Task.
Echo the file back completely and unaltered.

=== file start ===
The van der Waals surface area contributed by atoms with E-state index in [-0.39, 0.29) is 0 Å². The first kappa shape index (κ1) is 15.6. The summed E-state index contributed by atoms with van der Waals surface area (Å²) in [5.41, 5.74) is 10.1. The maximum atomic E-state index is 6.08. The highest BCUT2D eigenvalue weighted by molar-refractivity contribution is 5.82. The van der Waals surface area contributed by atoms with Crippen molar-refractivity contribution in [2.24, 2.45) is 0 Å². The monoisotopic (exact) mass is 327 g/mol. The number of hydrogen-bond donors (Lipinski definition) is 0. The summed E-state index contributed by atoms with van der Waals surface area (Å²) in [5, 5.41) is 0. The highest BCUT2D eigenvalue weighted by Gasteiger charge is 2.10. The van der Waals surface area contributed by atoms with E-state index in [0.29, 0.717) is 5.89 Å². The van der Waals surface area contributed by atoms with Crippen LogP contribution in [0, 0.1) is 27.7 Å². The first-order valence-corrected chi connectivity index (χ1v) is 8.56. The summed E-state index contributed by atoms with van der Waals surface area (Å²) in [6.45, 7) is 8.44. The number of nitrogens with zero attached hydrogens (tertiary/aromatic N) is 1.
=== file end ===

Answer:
The van der Waals surface area contributed by atoms with E-state index in [-0.39, 0.29) is 0 Å². The first kappa shape index (κ1) is 15.6. The summed E-state index contributed by atoms with van der Waals surface area (Å²) in [5.41, 5.74) is 10.1. The maximum atomic E-state index is 6.08. The highest BCUT2D eigenvalue weighted by molar-refractivity contribution is 5.82. The van der Waals surface area contributed by atoms with Crippen molar-refractivity contribution in [2.24, 2.45) is 0 Å². The monoisotopic (exact) mass is 327 g/mol. The number of hydrogen-bond donors (Lipinski definition) is 0. The summed E-state index contributed by atoms with van der Waals surface area (Å²) in [5, 5.41) is 0. The highest BCUT2D eigenvalue weighted by Gasteiger charge is 2.10. The van der Waals surface area contributed by atoms with E-state index in [0.29, 0.717) is 5.89 Å². The van der Waals surface area contributed by atoms with Crippen LogP contribution in [0, 0.1) is 27.7 Å². The first-order valence-corrected chi connectivity index (χ1v) is 8.56. The summed E-state index contributed by atoms with van der Waals surface area (Å²) in [6.45, 7) is 8.44. The number of nitrogens with zero attached hydrogens (tertiary/aromatic N) is 1.